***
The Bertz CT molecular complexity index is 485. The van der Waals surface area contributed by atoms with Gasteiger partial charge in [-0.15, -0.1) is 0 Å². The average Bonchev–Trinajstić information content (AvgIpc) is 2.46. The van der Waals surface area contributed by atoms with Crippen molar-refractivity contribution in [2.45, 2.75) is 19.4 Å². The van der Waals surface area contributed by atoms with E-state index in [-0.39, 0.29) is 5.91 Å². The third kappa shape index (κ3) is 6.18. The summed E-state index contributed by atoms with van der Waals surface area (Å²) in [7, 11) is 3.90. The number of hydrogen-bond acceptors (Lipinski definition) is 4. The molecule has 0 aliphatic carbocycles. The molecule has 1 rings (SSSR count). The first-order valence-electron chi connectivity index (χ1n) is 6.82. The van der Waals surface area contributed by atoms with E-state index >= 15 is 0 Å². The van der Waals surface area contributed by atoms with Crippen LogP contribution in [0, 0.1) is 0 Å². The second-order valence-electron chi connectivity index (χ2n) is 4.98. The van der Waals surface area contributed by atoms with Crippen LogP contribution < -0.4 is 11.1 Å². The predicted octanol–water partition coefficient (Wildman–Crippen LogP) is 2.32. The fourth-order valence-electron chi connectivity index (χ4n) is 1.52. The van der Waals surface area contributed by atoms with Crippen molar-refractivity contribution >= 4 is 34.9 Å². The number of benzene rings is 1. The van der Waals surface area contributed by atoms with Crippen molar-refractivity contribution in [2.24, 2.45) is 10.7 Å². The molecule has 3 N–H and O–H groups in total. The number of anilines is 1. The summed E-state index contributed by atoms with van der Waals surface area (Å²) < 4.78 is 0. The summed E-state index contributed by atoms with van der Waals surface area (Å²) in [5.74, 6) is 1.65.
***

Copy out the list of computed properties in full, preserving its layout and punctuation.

The Bertz CT molecular complexity index is 485. The van der Waals surface area contributed by atoms with Gasteiger partial charge in [-0.15, -0.1) is 0 Å². The average Bonchev–Trinajstić information content (AvgIpc) is 2.46. The van der Waals surface area contributed by atoms with Crippen molar-refractivity contribution in [2.45, 2.75) is 19.4 Å². The van der Waals surface area contributed by atoms with E-state index in [-0.39, 0.29) is 5.91 Å². The third kappa shape index (κ3) is 6.18. The summed E-state index contributed by atoms with van der Waals surface area (Å²) in [7, 11) is 3.90. The number of hydrogen-bond acceptors (Lipinski definition) is 4. The molecule has 0 aliphatic carbocycles. The molecule has 1 rings (SSSR count). The first-order valence-electron chi connectivity index (χ1n) is 6.82. The van der Waals surface area contributed by atoms with E-state index >= 15 is 0 Å². The van der Waals surface area contributed by atoms with Crippen LogP contribution in [0, 0.1) is 0 Å². The second-order valence-electron chi connectivity index (χ2n) is 4.98. The van der Waals surface area contributed by atoms with Crippen LogP contribution < -0.4 is 11.1 Å². The predicted octanol–water partition coefficient (Wildman–Crippen LogP) is 2.32. The fourth-order valence-electron chi connectivity index (χ4n) is 1.52. The van der Waals surface area contributed by atoms with Crippen molar-refractivity contribution >= 4 is 34.9 Å². The number of benzene rings is 1. The van der Waals surface area contributed by atoms with Crippen molar-refractivity contribution in [2.24, 2.45) is 10.7 Å². The molecule has 3 N–H and O–H groups in total. The number of anilines is 1. The summed E-state index contributed by atoms with van der Waals surface area (Å²) < 4.78 is 0. The summed E-state index contributed by atoms with van der Waals surface area (Å²) in [5.74, 6) is 1.65.